By Folake Dosu  |  January 30, 2019

robotics-underwater-Antarctica

Underwater robots are taking the plunge and exploring ice shelves in Antarctica. GeekWire reports that robots dispatched to Antarctica’s Dotson Ice Shelf for research made it back with the exception of one.

“The one that hasn’t come back, it could be any number of things,” Jason Gobat, a senior principal oceanographer at the University of Washington’s Applied Physics Laboratory, told GeekWire. The outlet adds that two other Seaglider drones and four EM-APEX probes are still gathering and sending data to their lab as part of the $2 million research project named Ocean Robots Beneath Ice Shelves (ORBIS).

The experiment, supported with nearly $2 million in funding from Seattle’s Paul G. Allen Philanthropies, has shown that the robots can use acoustic signals to navigate their way under the ice shelf, monitor the water that flows into and out of the ice shelf’s subsurface cavity, and keep operating for a whole year.

“The approach and the technologies we’re using work,” Craig Lee, another senior principal oceanographer at the UW lab, said to GeekWire.

“The approach and the technologies we’re using work,” Craig Lee, another senior principal oceanographer at the UW lab, said to GeekWire.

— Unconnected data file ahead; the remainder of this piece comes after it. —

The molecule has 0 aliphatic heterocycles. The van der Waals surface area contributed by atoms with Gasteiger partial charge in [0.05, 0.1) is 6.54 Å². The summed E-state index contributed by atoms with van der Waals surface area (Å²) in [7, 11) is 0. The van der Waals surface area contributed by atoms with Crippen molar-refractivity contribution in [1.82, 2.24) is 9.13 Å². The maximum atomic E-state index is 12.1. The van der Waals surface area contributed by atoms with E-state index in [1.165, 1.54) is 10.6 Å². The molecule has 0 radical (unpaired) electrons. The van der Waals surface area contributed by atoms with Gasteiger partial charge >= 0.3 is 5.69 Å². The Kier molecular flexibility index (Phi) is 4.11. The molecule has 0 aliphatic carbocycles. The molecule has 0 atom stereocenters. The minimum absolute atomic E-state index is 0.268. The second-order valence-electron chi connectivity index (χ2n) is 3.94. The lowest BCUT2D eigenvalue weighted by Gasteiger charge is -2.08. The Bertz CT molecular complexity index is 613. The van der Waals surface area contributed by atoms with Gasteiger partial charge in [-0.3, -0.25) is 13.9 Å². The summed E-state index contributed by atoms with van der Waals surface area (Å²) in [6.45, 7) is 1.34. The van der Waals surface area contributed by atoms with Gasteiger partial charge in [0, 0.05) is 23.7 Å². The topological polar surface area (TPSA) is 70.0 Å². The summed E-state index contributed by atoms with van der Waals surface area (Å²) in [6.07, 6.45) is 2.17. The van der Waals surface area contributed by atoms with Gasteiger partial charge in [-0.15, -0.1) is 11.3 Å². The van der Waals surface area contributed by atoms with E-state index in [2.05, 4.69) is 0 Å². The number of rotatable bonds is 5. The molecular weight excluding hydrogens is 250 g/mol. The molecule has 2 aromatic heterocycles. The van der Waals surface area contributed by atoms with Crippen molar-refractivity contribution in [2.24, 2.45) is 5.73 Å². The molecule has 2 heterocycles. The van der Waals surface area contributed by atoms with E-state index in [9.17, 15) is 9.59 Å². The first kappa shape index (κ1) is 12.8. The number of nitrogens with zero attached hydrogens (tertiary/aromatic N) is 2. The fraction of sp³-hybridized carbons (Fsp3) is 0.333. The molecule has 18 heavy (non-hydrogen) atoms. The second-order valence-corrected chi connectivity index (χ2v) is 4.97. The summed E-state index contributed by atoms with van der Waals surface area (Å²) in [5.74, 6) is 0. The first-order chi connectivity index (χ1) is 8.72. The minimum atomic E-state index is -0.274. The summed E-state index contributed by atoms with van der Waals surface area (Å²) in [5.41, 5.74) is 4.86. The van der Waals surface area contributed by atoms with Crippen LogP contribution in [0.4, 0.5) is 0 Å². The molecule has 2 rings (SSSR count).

Researchers hope that information from ORBIS will demonstrate “how much ocean heat is going to melt the ice shelf,” and thereby predict rising sea levels, according to the outlet.

Wide variation from computer-generated climate models motivated scientists to find a solution that offered hard data.

“What we really need are observations,” Dutrieux told GeekWire.

The scientists behind the ORBIS project set out to prove that robots would provide a less expensive and time-consuming way to explore these ice shelves.

“It’s a very remote environment, both in terms of what it takes to get there, and what it takes to get under the ice,” Lee said to GeekWire.

The Paul G. Allen Family Foundation, which financially backed this endeavor, is encouraged by the initial success of the project.

“To have the ocean robots survive for so long, in such harsh conditions, and return with data is deeply gratifying,” the foundation said in a statement to GeekWire. “Our goal in supporting this project is to increase our understanding of how the Earth is changing. It is one demonstration of how data and technology are necessary in tacking the world’s toughest challenges. We look forward to learning more as the data is analyzed.”

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